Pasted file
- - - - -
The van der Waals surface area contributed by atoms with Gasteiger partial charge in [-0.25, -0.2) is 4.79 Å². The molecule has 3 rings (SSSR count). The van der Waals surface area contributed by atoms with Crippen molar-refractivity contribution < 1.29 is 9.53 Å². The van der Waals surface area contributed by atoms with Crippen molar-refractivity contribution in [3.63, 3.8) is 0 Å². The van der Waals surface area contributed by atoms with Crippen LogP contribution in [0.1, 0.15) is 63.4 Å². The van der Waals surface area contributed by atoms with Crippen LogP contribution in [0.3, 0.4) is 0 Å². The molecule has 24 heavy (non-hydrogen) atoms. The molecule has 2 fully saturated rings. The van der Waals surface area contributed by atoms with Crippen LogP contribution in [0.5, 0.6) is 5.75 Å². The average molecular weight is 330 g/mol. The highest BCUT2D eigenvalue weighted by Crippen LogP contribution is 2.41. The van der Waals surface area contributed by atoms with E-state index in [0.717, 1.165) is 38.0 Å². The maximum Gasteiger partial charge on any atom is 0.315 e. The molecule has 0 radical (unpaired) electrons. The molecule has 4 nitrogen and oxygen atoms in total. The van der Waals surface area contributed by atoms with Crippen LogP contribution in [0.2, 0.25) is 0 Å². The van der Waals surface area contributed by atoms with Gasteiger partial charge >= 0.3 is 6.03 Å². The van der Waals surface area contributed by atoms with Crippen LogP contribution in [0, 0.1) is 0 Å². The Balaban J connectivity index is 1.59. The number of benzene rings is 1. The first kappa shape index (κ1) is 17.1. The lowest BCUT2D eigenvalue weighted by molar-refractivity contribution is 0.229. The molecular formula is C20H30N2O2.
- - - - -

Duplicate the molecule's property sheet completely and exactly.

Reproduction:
The van der Waals surface area contributed by atoms with Gasteiger partial charge in [-0.25, -0.2) is 4.79 Å². The molecule has 3 rings (SSSR count). The van der Waals surface area contributed by atoms with Crippen molar-refractivity contribution < 1.29 is 9.53 Å². The van der Waals surface area contributed by atoms with Crippen molar-refractivity contribution in [3.63, 3.8) is 0 Å². The van der Waals surface area contributed by atoms with Crippen LogP contribution in [0.1, 0.15) is 63.4 Å². The van der Waals surface area contributed by atoms with Crippen LogP contribution in [0.3, 0.4) is 0 Å². The molecule has 24 heavy (non-hydrogen) atoms. The molecule has 2 fully saturated rings. The van der Waals surface area contributed by atoms with Crippen LogP contribution in [0.5, 0.6) is 5.75 Å². The average molecular weight is 330 g/mol. The highest BCUT2D eigenvalue weighted by Crippen LogP contribution is 2.41. The van der Waals surface area contributed by atoms with E-state index in [0.717, 1.165) is 38.0 Å². The maximum Gasteiger partial charge on any atom is 0.315 e. The molecule has 0 radical (unpaired) electrons. The molecule has 4 nitrogen and oxygen atoms in total. The van der Waals surface area contributed by atoms with Crippen LogP contribution in [0.2, 0.25) is 0 Å². The van der Waals surface area contributed by atoms with Gasteiger partial charge >= 0.3 is 6.03 Å². The van der Waals surface area contributed by atoms with Crippen LogP contribution in [0, 0.1) is 0 Å². The Balaban J connectivity index is 1.59. The number of benzene rings is 1. The first kappa shape index (κ1) is 17.1. The lowest BCUT2D eigenvalue weighted by molar-refractivity contribution is 0.229. The molecular formula is C20H30N2O2.